The entire setup is unnecessarily complex and somewhat bulky compared to using an inexpensive optical fiber.



#17 ChristianG

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Posted 15 March 2018 - 10:41 PM

Hi.

 

Forgive me if my explanations seem imprecise (but what parts are imprecise exactly) or misleading.

 

--I am not the inventor of this setup, it is a fairly well known way to make a point-like source. Some designs call for a microscope objective, a short focal length eyepiece can do as well. The result is not significantly different from fiber optic ones, or pinhole ones. None of these are perfect point sources, and all need to be placed some distance away for them to function as point-like sources.

 

--The eyepiece's only purpose is to make a very small image of some other light source. Same purpose as the core of a fiber optic, or actual pinhole. Since the angle subtended by this image, as viewed from the telescope under test, can be made much smaller than the angular resolution of said telescope, I do not quite understand why one would be worried about the quality of the optics of the lens creating that image, or about the quality of the cleaved end of the optical fiber, or the exact shape of the pinhole, whatever the case may be. Are you saying that the light leaving the eyepiece, in the form of an image that is only about 20 wavelengths wide, retains a significant deviation from a spherical wavefront after it has travelled more than 10 m, i.e. 20 million wavelengths? And that a telescope, which can not possibly resolve any detail about the source, can detect this deviation from sphericity? That's interesting, I would not have expected that. And Mr. Suiter and others didn't mention that either. 

 

--I also do not understand why an eyepiece, a piece of pipe and a flashlight is more complex than some diode laser attached to one end of a fiber, with the other end cleaved (never perfectly) and exposed to air. It is bulkier, of course, but this is not important. One can be assembled with available parts, the other needs more exotic items (optical fiber, laser, or small enough pinhole, whatever the case may be). It is certainly not more complex than using another telescope as a spatial filter/beam expander.

 

Anyway, this thread is about a DIY fiberoptic artificial star, and I was merely suggesting another design that achieves the same result in a simple way. Regards,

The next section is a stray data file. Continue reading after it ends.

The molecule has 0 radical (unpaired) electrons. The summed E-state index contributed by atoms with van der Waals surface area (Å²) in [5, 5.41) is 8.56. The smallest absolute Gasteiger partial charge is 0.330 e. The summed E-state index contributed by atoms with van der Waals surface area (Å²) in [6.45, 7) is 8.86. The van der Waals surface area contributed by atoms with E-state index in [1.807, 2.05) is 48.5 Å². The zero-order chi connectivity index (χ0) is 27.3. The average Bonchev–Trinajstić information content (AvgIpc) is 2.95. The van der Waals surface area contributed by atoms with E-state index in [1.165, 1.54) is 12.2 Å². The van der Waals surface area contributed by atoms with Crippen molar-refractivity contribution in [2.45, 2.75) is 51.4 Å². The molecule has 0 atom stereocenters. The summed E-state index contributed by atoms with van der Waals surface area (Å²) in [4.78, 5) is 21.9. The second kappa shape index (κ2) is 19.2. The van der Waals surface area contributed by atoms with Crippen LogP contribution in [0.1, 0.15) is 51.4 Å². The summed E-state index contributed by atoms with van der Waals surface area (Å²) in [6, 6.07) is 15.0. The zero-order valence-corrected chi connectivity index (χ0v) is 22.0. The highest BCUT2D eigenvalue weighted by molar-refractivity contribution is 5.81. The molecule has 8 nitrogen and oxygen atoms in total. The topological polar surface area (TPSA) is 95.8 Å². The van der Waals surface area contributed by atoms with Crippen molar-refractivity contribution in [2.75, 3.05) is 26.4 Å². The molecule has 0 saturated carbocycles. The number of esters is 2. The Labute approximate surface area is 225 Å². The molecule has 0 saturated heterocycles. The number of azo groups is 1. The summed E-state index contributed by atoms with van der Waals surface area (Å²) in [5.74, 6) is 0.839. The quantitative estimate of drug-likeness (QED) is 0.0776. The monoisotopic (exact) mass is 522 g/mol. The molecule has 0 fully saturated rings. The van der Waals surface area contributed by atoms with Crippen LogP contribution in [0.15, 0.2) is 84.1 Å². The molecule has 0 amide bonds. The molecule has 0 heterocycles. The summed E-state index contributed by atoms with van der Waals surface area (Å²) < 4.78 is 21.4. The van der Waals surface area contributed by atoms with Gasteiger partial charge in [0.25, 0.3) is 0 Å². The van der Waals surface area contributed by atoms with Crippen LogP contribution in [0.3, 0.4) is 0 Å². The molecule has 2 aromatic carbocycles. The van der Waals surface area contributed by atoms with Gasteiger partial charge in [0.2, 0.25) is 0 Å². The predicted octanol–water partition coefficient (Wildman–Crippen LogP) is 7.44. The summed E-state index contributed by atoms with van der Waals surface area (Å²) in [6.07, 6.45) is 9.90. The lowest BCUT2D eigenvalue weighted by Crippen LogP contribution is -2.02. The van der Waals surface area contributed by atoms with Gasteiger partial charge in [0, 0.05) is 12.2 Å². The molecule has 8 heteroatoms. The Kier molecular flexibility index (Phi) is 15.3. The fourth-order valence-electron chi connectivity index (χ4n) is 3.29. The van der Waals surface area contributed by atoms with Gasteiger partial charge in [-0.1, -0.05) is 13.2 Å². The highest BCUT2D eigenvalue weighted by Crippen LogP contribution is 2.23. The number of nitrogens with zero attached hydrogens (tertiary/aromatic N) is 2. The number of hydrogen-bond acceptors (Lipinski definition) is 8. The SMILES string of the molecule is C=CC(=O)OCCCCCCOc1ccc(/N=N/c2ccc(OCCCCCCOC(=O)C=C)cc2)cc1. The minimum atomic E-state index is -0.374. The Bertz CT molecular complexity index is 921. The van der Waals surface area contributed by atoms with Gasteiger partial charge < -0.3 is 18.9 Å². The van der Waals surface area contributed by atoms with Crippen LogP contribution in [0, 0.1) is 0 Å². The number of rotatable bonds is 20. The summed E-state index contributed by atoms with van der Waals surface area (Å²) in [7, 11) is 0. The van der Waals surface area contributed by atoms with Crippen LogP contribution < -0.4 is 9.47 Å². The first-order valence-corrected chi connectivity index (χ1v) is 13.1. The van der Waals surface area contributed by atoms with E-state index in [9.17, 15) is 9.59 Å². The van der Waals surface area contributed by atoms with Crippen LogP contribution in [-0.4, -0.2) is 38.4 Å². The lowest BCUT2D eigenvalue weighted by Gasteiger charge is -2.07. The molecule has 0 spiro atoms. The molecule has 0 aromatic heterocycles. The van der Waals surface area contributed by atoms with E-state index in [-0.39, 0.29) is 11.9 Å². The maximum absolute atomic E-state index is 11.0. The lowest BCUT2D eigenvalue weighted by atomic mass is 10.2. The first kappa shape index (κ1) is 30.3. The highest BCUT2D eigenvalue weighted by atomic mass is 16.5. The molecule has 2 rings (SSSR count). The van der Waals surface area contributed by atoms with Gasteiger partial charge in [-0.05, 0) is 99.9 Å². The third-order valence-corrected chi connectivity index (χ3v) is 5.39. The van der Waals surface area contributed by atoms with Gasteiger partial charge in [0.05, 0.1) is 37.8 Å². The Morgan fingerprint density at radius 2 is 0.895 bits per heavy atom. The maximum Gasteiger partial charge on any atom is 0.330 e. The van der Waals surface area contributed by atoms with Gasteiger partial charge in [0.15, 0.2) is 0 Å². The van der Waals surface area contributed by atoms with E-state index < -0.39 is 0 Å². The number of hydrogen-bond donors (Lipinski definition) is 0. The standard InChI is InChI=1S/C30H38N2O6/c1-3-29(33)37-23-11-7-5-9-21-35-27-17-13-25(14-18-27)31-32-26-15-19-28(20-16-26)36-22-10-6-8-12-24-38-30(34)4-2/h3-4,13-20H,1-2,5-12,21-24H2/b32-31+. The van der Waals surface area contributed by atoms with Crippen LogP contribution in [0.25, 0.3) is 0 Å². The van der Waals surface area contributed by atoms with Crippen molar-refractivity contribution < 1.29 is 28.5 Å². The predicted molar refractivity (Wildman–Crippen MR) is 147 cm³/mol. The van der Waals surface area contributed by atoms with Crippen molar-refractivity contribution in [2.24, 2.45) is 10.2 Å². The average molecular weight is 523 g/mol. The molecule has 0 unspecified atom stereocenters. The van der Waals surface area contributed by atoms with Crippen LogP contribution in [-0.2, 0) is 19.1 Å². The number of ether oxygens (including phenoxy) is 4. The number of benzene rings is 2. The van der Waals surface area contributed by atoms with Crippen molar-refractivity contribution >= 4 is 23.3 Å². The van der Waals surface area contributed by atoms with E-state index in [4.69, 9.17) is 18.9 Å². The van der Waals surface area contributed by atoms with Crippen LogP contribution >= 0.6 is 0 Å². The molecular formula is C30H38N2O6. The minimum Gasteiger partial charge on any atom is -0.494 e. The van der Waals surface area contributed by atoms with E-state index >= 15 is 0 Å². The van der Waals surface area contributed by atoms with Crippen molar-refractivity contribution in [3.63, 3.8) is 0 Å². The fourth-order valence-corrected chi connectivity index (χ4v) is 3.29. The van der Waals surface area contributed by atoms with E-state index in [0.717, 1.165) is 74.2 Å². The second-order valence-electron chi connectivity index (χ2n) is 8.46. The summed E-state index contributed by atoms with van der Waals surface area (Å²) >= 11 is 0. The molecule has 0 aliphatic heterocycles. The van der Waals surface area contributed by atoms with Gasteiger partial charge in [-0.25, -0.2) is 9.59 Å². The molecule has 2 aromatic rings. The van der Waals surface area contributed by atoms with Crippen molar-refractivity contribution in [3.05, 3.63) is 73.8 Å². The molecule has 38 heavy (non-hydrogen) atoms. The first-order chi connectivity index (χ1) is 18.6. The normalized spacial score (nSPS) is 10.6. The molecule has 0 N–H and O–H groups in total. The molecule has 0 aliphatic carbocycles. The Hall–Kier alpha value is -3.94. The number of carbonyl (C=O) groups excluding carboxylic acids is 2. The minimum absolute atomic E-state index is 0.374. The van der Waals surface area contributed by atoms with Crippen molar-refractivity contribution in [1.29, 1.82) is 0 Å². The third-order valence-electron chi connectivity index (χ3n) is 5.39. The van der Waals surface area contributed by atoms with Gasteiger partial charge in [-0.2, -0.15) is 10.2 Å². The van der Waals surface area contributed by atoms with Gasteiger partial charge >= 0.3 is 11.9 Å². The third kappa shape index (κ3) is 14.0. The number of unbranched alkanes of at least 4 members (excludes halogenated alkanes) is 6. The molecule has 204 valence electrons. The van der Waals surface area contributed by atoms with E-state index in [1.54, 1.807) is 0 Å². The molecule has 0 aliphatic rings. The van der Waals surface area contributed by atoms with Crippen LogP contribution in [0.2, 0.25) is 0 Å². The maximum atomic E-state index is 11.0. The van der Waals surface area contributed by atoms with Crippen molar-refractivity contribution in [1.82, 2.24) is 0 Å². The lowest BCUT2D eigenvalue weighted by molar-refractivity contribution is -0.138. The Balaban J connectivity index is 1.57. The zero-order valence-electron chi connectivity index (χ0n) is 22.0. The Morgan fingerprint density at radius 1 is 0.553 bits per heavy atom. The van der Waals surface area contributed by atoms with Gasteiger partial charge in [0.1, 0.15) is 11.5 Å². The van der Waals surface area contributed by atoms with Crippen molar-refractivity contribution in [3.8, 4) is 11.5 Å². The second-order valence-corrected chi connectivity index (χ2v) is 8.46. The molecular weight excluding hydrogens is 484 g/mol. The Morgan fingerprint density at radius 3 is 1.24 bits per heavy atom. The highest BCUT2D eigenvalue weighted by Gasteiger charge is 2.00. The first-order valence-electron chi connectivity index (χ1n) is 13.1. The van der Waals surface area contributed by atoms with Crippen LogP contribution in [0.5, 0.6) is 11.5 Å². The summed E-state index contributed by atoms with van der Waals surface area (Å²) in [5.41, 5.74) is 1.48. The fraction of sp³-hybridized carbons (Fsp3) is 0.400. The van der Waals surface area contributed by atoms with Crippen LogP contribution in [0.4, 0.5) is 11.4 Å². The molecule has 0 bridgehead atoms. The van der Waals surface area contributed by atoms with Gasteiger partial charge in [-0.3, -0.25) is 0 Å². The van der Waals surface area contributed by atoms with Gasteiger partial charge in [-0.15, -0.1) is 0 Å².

--Christian



#18 BGRE

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Posted 16 March 2018 - 08:58 PM

The size of the image won't be that calculated from Gaussian optics especially if the eyepeice has significant aberrations.

The real question is how do such aberrations affect the wavefront incident at the telescopes entrance pupil?

Surely its a simple problem in physical optics to estimate the form and deviation from spherical across the telescope aperture?

It shouldn't take more than a few minutes to come up with a reliable estimates and hence the maximum acceptable SA, coma and astigmatism produced by the eyepiece.

 

Numbers are much more useful than qualitative hand waving.

Hint: The amplitudes of the astigmatism and coma terms are more critical than the SA term.

 

If one uses a fiber that's single mode at the wavelengths in use then the effect of typical cleving/polishing defects is usually undetectable.

A simple test is to set up a Young's interferometer using 2 coherently illuminated single mode fibers and analyse the resultant fringe pattern.

 

Multimode fibers and light guides produce  a more complex output wavefront.

With macro sized cylindrical light guides there are a prominent set of ring features in near and far field regimes.



#19 ChristianG

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Posted 18 March 2018 - 11:48 AM

Hi..

 

It's all very interesting, but not my point. The original poster's question was

 

"I was wondering if anyone has plans for a DIY picostart for collimating a SCT?"

 

A light source that is sufficiently small and placed sufficiently far away will be just fine for that purpose. Regards,

 

--Christian